Who Has the Wealth of the Wealthy Rentiers?

Prompted by Thomas Piketty’s book Capital in the Twenty-First Century, I ask the question in this post’s title in a recent Freeman article. A slice:

Let’s begin with the source of the income of the idle rich in a free economy. (We need this proviso, “in a free economy,” because in an unfree, crony capitalist economy, the idle rich can receive income taken from others through the political process.)

Whence come the “rents” these rentiers collect? Of what do they consist?

Well, they consist of interest on the rentier’s bank deposits and bonds (let us think here of corporate bonds only, because government bonds must be paid off with taxes taken from the general population), dividends on the rentier’s stocks,  rental payments on the rentier’s land and buildings, and capital gains on any bonds or stocks or land he sells which are now more valuable than when he bought them.

How are these companies able to pay interest, dividends, or rents? They are able, if at all, because they have used the rentier’s wealth productively: building facilities with it, buying or leasing equipment with it, doing research with it, and hiring employees with it. When and if all these together produce new value for the companies’ customers in excess of the amount the rentier has invested with them, they are able to pay interest, dividends and rents, and their capital value increases.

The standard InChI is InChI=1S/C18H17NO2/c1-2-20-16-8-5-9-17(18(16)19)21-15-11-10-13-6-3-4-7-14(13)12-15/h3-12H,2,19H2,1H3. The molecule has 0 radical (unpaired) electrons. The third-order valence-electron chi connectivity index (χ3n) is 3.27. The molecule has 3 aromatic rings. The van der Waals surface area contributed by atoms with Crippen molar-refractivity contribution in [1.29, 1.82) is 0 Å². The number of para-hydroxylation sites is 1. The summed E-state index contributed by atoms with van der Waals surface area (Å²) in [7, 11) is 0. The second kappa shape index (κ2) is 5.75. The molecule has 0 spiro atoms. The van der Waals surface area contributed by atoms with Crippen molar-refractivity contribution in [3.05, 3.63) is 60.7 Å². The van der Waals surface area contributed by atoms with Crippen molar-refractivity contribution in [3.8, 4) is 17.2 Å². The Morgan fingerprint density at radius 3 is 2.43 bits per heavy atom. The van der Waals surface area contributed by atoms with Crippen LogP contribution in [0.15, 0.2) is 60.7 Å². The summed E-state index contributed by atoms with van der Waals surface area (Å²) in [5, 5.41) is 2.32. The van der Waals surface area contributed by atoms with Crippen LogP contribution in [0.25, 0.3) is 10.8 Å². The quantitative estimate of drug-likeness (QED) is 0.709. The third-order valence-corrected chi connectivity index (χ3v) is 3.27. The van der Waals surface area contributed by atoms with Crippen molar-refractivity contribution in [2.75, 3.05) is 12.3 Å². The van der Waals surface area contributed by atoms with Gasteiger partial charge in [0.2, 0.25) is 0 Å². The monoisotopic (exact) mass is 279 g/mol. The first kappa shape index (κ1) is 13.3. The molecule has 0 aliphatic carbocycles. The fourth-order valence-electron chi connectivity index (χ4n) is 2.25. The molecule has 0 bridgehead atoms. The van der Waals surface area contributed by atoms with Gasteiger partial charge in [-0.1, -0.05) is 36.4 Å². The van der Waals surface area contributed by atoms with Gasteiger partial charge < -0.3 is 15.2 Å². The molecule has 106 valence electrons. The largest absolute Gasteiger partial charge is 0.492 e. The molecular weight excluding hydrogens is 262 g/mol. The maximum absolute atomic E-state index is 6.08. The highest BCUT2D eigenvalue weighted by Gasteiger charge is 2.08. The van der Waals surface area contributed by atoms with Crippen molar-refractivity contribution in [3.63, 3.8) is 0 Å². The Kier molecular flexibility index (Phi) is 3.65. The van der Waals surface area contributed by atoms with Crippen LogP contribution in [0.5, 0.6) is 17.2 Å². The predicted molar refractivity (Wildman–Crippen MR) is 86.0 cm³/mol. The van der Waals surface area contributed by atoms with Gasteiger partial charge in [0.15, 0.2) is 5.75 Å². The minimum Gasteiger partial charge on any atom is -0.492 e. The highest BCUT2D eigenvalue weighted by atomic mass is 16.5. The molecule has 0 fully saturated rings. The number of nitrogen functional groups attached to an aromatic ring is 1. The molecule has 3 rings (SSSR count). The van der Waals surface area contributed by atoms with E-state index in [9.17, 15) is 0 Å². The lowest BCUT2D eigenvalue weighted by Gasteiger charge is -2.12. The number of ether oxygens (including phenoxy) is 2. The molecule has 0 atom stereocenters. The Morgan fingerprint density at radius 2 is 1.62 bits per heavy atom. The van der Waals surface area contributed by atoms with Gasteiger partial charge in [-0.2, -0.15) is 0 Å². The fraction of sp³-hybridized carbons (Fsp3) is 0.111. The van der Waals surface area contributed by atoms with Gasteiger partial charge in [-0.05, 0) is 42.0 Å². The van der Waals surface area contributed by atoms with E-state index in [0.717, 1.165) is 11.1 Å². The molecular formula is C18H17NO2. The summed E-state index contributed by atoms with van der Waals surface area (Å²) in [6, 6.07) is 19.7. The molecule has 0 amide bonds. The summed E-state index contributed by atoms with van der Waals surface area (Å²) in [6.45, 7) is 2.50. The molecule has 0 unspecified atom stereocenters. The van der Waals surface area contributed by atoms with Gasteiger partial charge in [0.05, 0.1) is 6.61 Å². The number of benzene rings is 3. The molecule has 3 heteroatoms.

But think what that all means: Who has the rentier’s wealth in this process? In the legal sense, the rentier has it: he has legal title to it. But in the practical sense, the employees of the different businesses have the rentier’s capital wealth: they work in the buildings, operate the equipment, use the research facilities. They use the rentier’s capital to earn their own incomes, and the better the capital equipment, the higher their productivity and hence the higher their incomes.

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